It's Not Stress, It's Cushing Syndrome
As people age, they may gain weight and feel sluggish. The sensation of weakness and sadness can develop, too. Often these feelings are attributed to stress, but it could be Cushing syndrome, named for Harvey Cushing, a distinguished American neurosurgeon who first described patients with these symptoms in 1912.
Defining Cushing syndrome
"Cushing syndrome is an endocrine condition that results from the presence of too much cortisol in the body," said Lisal Folsom, M.D., pediatric and adult endocrinologist based in Louisville, Kentucky. "This can happen either because of excessive cortisol production, or if a person uses higher doses of glucocorticoid medications for a prolonged period of time.
"Cortisol is a hormone produced by the adrenal glands," she added. "It helps our bodies respond appropriately to stress, maintains blood pressure, assists with metabolism, and contributes to immune system function."
The hallmark signs of Cushing syndrome are a fatty hump between your shoulders, a rounded face, and pink or purple stretch marks on your skin. The main functions of cortisol is helping regulate blood pressure, reducing inflammation and keeping the heart and blood vessels functioning normally. Cortisol also regulates the way your body converts proteins, carbohydrates and fats in your diet into energy.
What does Cushing syndrome look like?
Signs and symptoms of Cushing syndrome can include insulin resistance, prediabetes, type 2 diabetes, elevated blood pressure and muscle weakness. Increased fat tissue accumulation in the face, neck, shoulders and abdomen is common, plus thin skin that bruises easily. Other symptoms are decreased bone mineral density and osteoporosis, as well as thick, dark purple stretch marks and depression.
Some gender-specific symptoms may also occur. For example, women may experience thicker or more visible body and facial hair (hirsutism) and irregular or absent menstrual periods. Men are more likely to have a decreased sex drive, fertility complications and erectile dysfunction. Cushing syndrome can also manifest as severe fatigue, loss of emotional control, and cognitive difficulties, and it can impair growth in children.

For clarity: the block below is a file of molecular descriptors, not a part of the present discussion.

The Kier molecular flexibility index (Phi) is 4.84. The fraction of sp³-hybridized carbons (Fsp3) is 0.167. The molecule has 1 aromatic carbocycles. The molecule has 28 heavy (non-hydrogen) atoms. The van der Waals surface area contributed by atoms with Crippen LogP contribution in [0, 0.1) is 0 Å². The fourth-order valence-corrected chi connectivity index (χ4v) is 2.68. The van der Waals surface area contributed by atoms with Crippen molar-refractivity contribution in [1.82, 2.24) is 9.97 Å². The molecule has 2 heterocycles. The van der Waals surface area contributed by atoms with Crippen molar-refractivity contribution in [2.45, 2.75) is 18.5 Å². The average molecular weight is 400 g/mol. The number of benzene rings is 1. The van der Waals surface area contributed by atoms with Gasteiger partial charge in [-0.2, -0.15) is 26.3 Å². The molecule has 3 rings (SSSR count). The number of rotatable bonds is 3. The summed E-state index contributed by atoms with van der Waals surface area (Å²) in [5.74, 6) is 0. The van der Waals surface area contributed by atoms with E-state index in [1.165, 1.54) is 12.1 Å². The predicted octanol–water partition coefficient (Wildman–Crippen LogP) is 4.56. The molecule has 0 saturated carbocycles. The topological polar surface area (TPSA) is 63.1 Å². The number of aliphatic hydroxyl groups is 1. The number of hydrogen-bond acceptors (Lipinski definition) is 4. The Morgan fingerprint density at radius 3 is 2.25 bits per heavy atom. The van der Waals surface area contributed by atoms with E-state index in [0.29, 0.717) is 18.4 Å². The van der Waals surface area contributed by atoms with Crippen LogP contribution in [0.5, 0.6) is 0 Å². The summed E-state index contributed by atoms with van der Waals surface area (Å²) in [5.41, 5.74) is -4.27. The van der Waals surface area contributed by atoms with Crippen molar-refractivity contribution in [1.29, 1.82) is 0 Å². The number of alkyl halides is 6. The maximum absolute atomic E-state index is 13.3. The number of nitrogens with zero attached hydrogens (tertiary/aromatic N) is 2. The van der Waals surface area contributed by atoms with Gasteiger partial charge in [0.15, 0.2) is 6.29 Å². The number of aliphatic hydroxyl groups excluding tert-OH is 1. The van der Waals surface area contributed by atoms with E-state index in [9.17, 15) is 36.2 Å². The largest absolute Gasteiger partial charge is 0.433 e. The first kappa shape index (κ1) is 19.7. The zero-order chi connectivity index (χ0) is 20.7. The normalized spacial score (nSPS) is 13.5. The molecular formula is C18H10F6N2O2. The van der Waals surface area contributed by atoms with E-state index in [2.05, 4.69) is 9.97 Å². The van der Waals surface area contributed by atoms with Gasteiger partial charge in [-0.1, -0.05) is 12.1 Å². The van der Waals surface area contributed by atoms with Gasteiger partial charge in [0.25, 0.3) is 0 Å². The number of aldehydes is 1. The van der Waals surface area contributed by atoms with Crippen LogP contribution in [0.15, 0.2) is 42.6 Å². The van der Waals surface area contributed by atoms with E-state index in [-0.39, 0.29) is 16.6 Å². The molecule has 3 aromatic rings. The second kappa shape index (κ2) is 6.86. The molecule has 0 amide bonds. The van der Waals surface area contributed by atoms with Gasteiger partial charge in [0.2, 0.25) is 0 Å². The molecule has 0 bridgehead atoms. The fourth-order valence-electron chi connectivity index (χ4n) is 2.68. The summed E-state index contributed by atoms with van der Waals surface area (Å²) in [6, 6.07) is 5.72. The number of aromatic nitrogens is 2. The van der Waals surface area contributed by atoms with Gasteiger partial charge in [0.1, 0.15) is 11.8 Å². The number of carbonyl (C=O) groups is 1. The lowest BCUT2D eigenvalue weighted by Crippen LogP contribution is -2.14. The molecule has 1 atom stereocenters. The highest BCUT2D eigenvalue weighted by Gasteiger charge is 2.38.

"Cushing syndrome describes any situation where there is excess cortisol, including cortisol from direct adrenal gland overactivity or from adrenal gland stimulation by the pituitary gland, as well as increased cortisol in the body due to medications," Folsom said. "Cushing disease refers specifically to a pituitary tumor causing excessive adrenal gland stimulation through excess production of a hormone called ACTH [adrenocorticotropic hormone]."
The intersection of Cushing syndrome and diabetes
"Chronic high levels of cortisol in the blood can lead to peripheral insulin resistance and stimulation of the liver to create new glucose," said Odelia Lewis, M.D., a family physician based in Brooklyn, New York. "Hypercortisolism also causes a redistribution of body fat from peripheral sites to more central sites, such as the trunk and visceral organs."
Risk factors include taking large amounts of synthetic glucocorticoids, such as prednisone, and being female: Women are three times more likely to be affected by Cushing syndrome than men.
"Any condition that causes similar symptoms can mimic Cushing syndrome," Folsom added. "Obesity, menopause, type 2 diabetes, heart failure and severe hypothyroidism are a few."
People who have tumors of the adrenal or pituitary glands could also be at a slightly higher risk for Cushing syndrome, as well as an abnormal production of other hormones. If a tumor of an adrenal or pituitary gland is identified incidentally on imaging performed for another reason, consulting an endocrinologist to help evaluate for hormonal activity of the tumor is a reasonable next step.
How is Cushing syndrome diagnosed?
There are a number of screening tests that can be used to evaluate for possible Cushing syndrome.
The first and most common is a blood test called a dexamethasone suppression test. This is performed by taking a one-time dose of dexamethasone at 11:00 the night before, and then having a blood cortisol level drawn at 8:00 the following morning. Dexamethasone is a potent glucocorticoid (steroid hormone) that suppresses the body's adrenal gland function. If the adrenal glands are responding appropriately, the morning cortisol level should be lower. If it's higher than expected, Cushing syndrome could be the cause.
Another screening test is a 24-hour urine collection for free cortisol. If there is a higher-than-normal amount of cortisol in the body, levels will be higher in the urine.
The third screening test is midnight salivary cortisol testing. The body typically makes very little cortisol at night and during sleep, so if the midnight salivary cortisol is high, Cushing syndrome is more likely.
Managing the disease and treatment options
The treatment depends on the underlying cause. If Cushing syndrome is triggered by high doses of steroid medication, working with an experienced physician to slowly decrease and stop the medication if possible is the best approach.
If Cushing syndrome is precipitated by a tumor of the adrenal gland, pituitary gland or other tissues in the body, the first-line treatment would be surgery to remove the tumor. If surgery proves to be unsuccessful in this instance, there are several different medications that can be used to either decrease cortisol production or limit the effects of cortisol on the body.
The key is always to get an early diagnosis and access treatment as soon as possible. If you think you may have Cushing syndrome, reach out to your doctor to discuss possible tests and options going forward immediately.